Boise Cascade logo lawsuit settled by Massachusetts cannabis firm

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Boise Cascade logo lawsuit settled by Massachusetts cannabis firm

Bethan Rose Jenkins, Cannabis News Writer/Editorial

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A cannabis company in Massachusetts called New England Treatment Access (NETA) has settled a dispute with North American building materials manufacturer Boise Cascade Company; the disagreement was in regards to their logos being overly similar.

The news broke out in April, when the lawsuit was initially filed. Each company’s logo featured an image of a tree inside a circle. According to the lawsuit, the logos were “confusingly similar” and the green color choice was “nearly identical”.

NETA and Boise Cascade’s cannabis logo lawsuit reached the court in July

Both parties involved in the lawsuit alerted the court in July of this year about their plans to settle the disagreement through the filing of a joint motion. However, the terms of the settlement were not revealed.

Boise Cascade argued that their logo similarities would “cause confusion, to cause mistake, and/or to deceive customers and potential customers” into thinking that the cannabis company and the lumber specialist are somehow affiliated. However, NETA did not admit to being at fault.

“As alleged in our complaint, because of the similarity between NETA’s tree-in-a-circle logo and Boise Cascade’s decades-old Tree-in-a-Circle trademarks, Boise Cascade is concerned that NETA’s logo will dilute, weaken, or tarnish the reputation and distinctiveness of Boise Cascade’s Tree-in-a-Circle trademarks,” said Boise Cascade’s attorney David Viens during a discussion with Masslive reporters.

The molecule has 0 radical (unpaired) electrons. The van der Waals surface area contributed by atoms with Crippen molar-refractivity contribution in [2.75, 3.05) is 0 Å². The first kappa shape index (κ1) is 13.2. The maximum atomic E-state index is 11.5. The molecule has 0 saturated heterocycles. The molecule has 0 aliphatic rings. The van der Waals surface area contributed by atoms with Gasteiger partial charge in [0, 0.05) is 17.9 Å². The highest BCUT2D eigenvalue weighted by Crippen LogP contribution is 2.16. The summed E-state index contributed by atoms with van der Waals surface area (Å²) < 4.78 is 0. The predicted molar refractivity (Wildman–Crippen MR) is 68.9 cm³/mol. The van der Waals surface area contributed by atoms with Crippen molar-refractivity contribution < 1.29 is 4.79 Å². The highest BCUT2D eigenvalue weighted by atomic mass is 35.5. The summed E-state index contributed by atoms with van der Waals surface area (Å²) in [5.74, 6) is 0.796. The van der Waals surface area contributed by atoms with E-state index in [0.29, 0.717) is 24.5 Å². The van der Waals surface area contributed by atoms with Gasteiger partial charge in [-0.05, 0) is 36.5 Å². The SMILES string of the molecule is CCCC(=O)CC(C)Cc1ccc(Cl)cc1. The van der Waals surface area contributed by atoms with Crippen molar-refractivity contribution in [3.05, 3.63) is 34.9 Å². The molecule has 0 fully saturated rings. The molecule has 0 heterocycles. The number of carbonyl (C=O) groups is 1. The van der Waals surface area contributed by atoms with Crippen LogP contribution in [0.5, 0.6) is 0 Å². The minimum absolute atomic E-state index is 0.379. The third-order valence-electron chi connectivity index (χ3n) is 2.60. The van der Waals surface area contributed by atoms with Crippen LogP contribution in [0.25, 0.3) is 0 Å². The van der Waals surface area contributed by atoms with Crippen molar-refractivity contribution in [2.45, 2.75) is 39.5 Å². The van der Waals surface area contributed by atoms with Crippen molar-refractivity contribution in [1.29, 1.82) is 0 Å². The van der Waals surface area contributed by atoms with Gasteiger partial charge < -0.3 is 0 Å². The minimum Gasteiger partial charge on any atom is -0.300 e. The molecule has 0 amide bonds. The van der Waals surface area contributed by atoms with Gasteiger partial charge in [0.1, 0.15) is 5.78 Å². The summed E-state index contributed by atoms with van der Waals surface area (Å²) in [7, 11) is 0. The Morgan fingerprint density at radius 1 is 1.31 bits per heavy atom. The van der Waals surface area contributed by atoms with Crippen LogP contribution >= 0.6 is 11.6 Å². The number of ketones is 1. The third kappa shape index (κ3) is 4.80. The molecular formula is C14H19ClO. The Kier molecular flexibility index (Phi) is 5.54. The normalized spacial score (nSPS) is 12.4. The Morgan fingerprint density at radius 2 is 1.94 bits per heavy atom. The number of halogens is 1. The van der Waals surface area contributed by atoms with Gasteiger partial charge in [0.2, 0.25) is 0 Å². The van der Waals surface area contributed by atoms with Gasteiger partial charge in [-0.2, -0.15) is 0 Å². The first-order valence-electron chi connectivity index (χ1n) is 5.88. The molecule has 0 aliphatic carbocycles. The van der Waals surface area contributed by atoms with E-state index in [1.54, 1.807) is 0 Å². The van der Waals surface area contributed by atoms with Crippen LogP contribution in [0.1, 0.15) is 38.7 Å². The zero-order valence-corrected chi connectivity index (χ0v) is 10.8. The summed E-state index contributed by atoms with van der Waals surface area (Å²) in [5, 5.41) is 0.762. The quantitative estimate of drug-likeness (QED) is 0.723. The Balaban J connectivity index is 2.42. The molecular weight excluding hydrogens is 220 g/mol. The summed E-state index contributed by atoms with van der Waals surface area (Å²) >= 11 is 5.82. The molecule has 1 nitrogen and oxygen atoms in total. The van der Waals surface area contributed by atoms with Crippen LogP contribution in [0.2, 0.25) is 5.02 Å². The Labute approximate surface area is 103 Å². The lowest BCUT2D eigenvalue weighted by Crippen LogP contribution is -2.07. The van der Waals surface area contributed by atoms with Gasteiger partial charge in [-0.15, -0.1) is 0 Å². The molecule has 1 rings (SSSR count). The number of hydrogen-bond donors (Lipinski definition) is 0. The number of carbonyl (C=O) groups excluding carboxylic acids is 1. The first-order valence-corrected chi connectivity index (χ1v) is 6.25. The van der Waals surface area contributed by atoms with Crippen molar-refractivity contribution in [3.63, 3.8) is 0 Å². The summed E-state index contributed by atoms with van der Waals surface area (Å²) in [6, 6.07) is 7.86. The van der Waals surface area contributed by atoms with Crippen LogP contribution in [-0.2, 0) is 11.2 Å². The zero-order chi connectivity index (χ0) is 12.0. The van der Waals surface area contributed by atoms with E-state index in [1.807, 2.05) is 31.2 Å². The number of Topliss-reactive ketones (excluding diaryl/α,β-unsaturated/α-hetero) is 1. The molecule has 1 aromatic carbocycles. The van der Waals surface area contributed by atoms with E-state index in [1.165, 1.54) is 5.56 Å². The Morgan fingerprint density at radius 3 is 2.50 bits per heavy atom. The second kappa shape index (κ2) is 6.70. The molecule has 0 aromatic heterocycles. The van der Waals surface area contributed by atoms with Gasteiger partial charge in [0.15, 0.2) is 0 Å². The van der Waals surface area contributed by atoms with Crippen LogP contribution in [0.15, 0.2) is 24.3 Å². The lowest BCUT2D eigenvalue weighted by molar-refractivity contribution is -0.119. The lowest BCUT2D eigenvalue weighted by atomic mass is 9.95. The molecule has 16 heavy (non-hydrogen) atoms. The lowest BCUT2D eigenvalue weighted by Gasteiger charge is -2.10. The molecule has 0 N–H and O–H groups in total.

No money was awarded to either party and, although NETA’s new logo is now blue, it is not overly different to the logo that Boise Cascade disputed against.

NETA and Boise Cascade’s logo isn’t the first cannabis logo dispute to arise

The nascent cannabis industry is stirring up plenty of excitement and with this excitement comes a great deal of disagreement, too. Numerous trademark-related lawsuits have cropped up in the legal weed space as of late.

One such example was the lawsuit filed by Woodstock Ventures against a company that was advertising its products under the “Woodstock” banner. Then there was Tapatio – a company based in Vernon, California that specializes in a popular type of hot sauce – which fought against a cannabis company called Trapatio for using its sombrero-embellished “Charro” logo to promote weed-infused hot sauce.

Another cannabis logo lawsuit arose between Citibank and a Cathedral City-based pot shop called “Citidank”. The lawsuit claimed that the names were too similar. Hip-hop artist Snoop Dogg and the National Hockey League’s Toronto Maple Leafs were also at loggerheads last year, after the rapper was accused of “copying” the hockey league’s logo for his Leafs by Snoop cannabis brand.

The famous Gorilla Glue strains were even forced to change their branding to GG4 and GG5, after adhesive company Gorilla Glue became fed up of sharing its name.